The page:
Saturday, November 3, 2007

A catalog of clinical liberalisms

A couple of weeks ago, there were posts at What's Wrong with the World and Mere Comments about the American Academy of Pediatrics guidelines recommending that physicians attempt to subvert parents' authority over their children, and consider them guilty until proven innocent of all kinds of horrible crimes, ranging from molestation to gun ownership. The Boston Herald story and accompanying comments are also worth reading. I chimed in at WWTW, since I've already begun to see how these ideas are taught to physicians in training.

In general, what we are seeing, predictably, is that the elites of the medical profession (medical school deans and administrators, the leaders of the various boards and professional societies, etc.) are cultural liberals who believe that normality, decency, convention, tradition, and authority are evil and must be subverted, that beneath the facade of every apparently normal, loving relationship between husband and wife or parents and children lurks all kinds of social pathology. Being doctors, they are especially concered with health, and so they think that health is hindered by traditional morality and would be greatly improved if traditional morality were overthrown. That is why they think, for example, that all men should be suspected of wife-beating, all fathers of molestation, and all parents of being clueless fuddy-duddies hopelessly opposed to their teens' inevitable and healthy sexual activity.

Being in medical school, I can't help but remember every time I hear or see a specific recommendation along these lines, so I thought I would start a catalog of them. These are based both on things I have been told in medical school, and things I have read in articles like the one from the Boston Herald.
  • When seeing an adolescent patient, it is essential that at some point you kick the parent(s) out of the room so that you can ask the teen about his drug use, sexual activity, and anything else he may simply not want to talk to his parents about.
  • When a husband, or, um, "partner," accompanies a female patient to her medical visit, it is essential that at some point you get her alone and ask her "do you feel safe at home?"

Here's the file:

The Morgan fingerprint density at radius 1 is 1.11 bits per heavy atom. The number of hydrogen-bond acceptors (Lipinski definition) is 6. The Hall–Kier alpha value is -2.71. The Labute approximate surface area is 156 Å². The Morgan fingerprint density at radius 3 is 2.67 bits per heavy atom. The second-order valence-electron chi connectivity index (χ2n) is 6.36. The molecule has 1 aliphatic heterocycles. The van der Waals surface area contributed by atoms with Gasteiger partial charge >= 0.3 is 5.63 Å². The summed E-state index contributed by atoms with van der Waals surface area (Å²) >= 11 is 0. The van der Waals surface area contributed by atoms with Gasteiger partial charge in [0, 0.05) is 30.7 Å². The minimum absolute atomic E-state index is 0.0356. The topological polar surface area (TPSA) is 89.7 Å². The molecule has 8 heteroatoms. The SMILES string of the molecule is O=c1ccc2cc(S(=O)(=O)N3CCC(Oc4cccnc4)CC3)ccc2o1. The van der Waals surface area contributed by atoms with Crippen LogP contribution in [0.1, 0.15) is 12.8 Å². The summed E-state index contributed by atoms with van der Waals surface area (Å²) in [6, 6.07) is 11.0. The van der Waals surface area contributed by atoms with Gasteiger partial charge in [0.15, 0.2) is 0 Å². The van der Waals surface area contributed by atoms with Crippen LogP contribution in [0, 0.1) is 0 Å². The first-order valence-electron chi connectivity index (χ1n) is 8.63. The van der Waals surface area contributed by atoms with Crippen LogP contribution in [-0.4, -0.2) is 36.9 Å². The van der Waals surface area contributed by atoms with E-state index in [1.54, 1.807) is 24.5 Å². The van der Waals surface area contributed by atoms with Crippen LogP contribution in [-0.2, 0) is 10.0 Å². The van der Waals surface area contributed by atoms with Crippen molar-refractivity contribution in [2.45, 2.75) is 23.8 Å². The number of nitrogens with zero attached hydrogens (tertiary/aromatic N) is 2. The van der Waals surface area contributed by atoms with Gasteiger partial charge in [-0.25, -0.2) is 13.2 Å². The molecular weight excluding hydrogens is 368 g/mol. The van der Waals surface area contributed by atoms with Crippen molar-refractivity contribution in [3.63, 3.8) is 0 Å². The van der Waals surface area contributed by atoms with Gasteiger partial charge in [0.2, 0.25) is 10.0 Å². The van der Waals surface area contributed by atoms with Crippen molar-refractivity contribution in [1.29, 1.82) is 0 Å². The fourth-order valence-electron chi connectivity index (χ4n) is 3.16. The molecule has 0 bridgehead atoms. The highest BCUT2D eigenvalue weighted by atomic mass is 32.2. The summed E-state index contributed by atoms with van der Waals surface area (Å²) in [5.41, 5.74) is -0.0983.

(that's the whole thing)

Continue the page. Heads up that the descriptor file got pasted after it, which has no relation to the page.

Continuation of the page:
• When a husband, or, um, "partner," accompanies a female patient who is seeking a pregnancy test, even if the couple came to the visit together specifically for the purpose of confirming that they are pregnant, you must kick him out of the room before giving her the results so that you can ask her in confidence whether she wants the man to know.
  • When a female patient presents with amenorrhea (absence of a menstrual period), you should first rule out pregnancy, and must always do a pregnancy test no matter what the woman tells you, even if she says that she's never had sex.
I may add to this catalog as I am exposed to more of these atrocities. Also, if you have visited a liberal doctor or hospital and been the victim of such tripe, feel free to contribute your own.

Updates:
  • This should have been part of the original list, because I had heard it already when I first created this post: As part of a history and physical, it is important to take a patient's sexual history. This should begin with the question "are you sexually active?" and if the patient answers yes, you must follow-up by asking "with men, women, or both?" You must ask this second question no matter how offended you think the patient may be by it, no matter how unlikely you think it may be that the patient will give an unconventional answer (e.g., with a 70-year-old widow.)

2 comments:

Sheila Coyne said...

None of this is really new - just to the more unsuspecting parents. While I have not had my children asked about guns, etc. (I have always been present when they were at the doctors), back in 1997 my older son had a cut on his eyebrow needing stitches. He was asked in the emergency room (in my presence)about the accident (which occurred playing with another 5 year old). The questions clearly implied that perhaps Mommy hurt you, and it's ok to tell. I was appalled (but since I have never really liked or respected most medical professionals, not surprised).

Sheila Coyne said...

Sorry, but I neglected to mention something else. Our nanny state is so pervasive and the liberal mindset so dangerous, that parents really have to be more concerned about other parents, I would argue. Two examples: when my younger son was born we spent a significant amount of money getting official approval and installation of an air bag disconnect switch so we could safely put his car seat in the front next to me (multiple reasons). On different occasions I found nasty notes on my windshield to the effect that I was condemning my child to injury/death by putting the car seat in front. Same child, a few years later - someone apparently observed me disciplining my son (smacking his kicking legs) as he had a temper tantrum on being placed in his car seat (now in the back of the car). This good samaritan anonymously reported my license plate and I got a surprise visit from Child Protective Services. I was in shock as she interviewed my then 3 year old and my 11 year old. I'm sure if I had said she couldn't come in and/or interview my children, she would have assumed the worst and removed my children. As it was I had to get "references" from my child's Sunday school teacher, preschool teacher, friends, doctor, etc., to prove I did not beat or abuse him and have the case dismissed. Hate to use a cliche, but 1984 anyone?